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Mont Vial is one of the few peaks of the backcountry behind Nice that is recognisable from the sea, and cyclists riding towards the Var valley can orient themselves by it, too: it will float in and out of view as the roads dip and turn.

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Do not get confused, however, with the Madone d’Utelle, which lies a few kilometres to the east and which also has a man-made construction on the top. Whereas Utelle seems to be a flat plateau above a sheer wall of rock, Mont Vial is more traditionally mountain-like and points narrowly to the sky. And whereas Utelle is home to a chapel, Mont Vial is the location for a TV aerial.

At 1549m, Mont Vial is also higher by some 400m. What that says about the relative priorities the modern world places on television and heavenly salvation, make of it what you will.

Mont Vial stands at the confluence of the Tinée, Esteron and Var valleys, where the three rivers combine. After so many steep kilometres of deep gorges and imposing cliffs, they combine forces and head along a straight, flat parcours to the sea.

There is a cycle path the length of this valley, which is crowded with motels, auto shops and large roads, but the winds in the Var can be cruel and we would recommend, if you’re heading to Mont Vial, taking a more serendipitous route, and climbing along the valley sides. For the villages here – classic medieval villages perchés – are a sign that people have long been sheltering under Mont Vial’s peak.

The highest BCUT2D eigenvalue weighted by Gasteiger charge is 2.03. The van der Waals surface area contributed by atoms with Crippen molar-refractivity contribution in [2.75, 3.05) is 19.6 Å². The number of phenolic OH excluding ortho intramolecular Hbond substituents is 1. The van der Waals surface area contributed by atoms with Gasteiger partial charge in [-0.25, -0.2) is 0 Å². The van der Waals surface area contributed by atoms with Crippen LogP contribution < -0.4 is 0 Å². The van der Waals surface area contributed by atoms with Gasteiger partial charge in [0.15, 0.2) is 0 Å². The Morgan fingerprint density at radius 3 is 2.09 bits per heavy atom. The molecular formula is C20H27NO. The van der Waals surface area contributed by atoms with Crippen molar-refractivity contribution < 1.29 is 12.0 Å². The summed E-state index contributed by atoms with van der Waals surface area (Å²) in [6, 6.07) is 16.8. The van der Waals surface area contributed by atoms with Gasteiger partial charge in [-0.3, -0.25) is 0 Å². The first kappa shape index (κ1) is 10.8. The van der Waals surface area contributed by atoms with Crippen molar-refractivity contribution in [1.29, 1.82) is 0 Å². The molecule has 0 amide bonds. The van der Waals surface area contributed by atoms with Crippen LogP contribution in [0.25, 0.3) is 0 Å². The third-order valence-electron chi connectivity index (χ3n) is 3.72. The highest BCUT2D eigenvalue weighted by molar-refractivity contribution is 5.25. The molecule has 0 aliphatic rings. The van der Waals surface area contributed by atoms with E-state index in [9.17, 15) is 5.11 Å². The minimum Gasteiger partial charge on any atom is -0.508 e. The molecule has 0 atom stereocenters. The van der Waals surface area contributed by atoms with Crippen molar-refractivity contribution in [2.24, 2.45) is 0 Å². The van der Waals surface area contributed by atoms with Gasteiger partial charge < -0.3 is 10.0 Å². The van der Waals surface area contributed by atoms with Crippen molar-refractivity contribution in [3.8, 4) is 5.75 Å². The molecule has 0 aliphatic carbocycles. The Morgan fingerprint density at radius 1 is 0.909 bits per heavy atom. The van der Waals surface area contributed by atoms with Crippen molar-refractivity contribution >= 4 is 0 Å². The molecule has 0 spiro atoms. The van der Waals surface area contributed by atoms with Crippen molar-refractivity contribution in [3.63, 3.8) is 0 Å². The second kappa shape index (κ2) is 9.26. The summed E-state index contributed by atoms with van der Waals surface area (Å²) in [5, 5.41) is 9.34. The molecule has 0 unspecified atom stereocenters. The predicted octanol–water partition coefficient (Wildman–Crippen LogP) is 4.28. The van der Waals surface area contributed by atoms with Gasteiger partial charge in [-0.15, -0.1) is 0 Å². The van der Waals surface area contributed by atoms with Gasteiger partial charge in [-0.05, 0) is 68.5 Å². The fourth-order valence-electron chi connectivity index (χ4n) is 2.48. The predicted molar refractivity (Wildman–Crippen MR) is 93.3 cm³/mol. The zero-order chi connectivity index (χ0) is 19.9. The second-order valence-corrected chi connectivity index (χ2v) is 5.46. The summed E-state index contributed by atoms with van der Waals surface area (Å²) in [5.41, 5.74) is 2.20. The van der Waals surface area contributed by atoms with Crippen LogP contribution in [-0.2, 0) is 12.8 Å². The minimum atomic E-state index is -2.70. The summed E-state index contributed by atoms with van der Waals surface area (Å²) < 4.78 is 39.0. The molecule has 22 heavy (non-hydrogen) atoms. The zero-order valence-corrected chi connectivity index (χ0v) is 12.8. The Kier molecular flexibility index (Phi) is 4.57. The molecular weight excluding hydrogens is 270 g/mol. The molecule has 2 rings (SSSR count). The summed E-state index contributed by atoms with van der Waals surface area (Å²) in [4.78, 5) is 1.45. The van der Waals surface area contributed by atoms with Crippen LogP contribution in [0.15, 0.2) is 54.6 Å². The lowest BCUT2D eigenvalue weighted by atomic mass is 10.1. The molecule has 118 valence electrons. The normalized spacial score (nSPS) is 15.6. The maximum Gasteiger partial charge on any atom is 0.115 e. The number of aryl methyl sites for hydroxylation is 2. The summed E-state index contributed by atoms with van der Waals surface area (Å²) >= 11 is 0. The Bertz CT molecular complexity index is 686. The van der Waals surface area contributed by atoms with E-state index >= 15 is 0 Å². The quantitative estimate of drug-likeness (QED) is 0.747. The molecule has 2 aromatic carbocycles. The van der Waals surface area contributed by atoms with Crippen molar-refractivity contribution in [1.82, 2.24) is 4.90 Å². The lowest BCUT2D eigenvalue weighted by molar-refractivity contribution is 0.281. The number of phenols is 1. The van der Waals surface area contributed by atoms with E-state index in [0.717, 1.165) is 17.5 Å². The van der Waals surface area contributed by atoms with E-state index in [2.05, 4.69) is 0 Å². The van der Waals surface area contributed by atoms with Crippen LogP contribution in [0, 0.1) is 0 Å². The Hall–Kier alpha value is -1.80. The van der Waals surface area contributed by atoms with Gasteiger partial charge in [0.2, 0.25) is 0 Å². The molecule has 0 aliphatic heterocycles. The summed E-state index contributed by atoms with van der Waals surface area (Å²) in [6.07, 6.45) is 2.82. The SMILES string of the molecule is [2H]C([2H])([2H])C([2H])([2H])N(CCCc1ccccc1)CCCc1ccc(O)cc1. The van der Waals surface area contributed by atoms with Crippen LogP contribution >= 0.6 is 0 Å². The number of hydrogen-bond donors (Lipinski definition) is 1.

Le Broc, with its galleried square, is a natural coffee stop, as is Gilette, which affords a foretaste of the view you’ll get when you reach the peak. In Revest-les-Roches, where one of the walking trails to Mont Vial starts, there is a massive oak tree, 800 years old, that has stood impassively as generations have passed on their climb to the top. What it must think of the newest fashion – running the 15.5km, 1,000m trail to the summit – can only be imagined.

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Le Broc, with its galleried square, is a natural coffee stop, as is Gilette, which affords a foretaste of the view you’ll get when you reach the peak.

In Revest-les-Roches, where one of the walking trails to Mont Vial starts, there is a massive oak tree, 800 years old, that has stood impassively as generations have passed on their climb to the top. What it must think of the newest fashion – running the 15.5km, 1,000m trail to the summit – can only be imagined.

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Although Mont Vial can seem ubiquitous, cyclists have to travel far into the backcountry to find the turning, which is tucked away somewhere between Toudon and Tourette-du-Chateau.

Those who search will be rewarded, however, with a deserted, small, irregularly surfaced scrawl of switchbacks up the rocky mountain face. (The slopes of Vial contain many rare species of plants in their wildflower meadows, but you wouldn’t realise from the road.) Perfection, in our eyes at least.

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As you near the top, there are views into the Var’s tight defile, with its huge, striated rock walls, and into the wooded depths of the Esteron.

Nice, Monaco and Cannes on the coast are all visible, and if you ascend the day after a Mistral, when the icy wind has scoured all the moisture out of the air, you may be blessed with Corsica’s dark profile on the horizon.

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Dismount at the antenna and climb to the cairn at the summit, and the Mercantour National Park opens out, a panorama of jagged and often snowy peaks. One of our other favourites, Turini, can be seen under her deep green cloak of forests, waiting for your bold advance.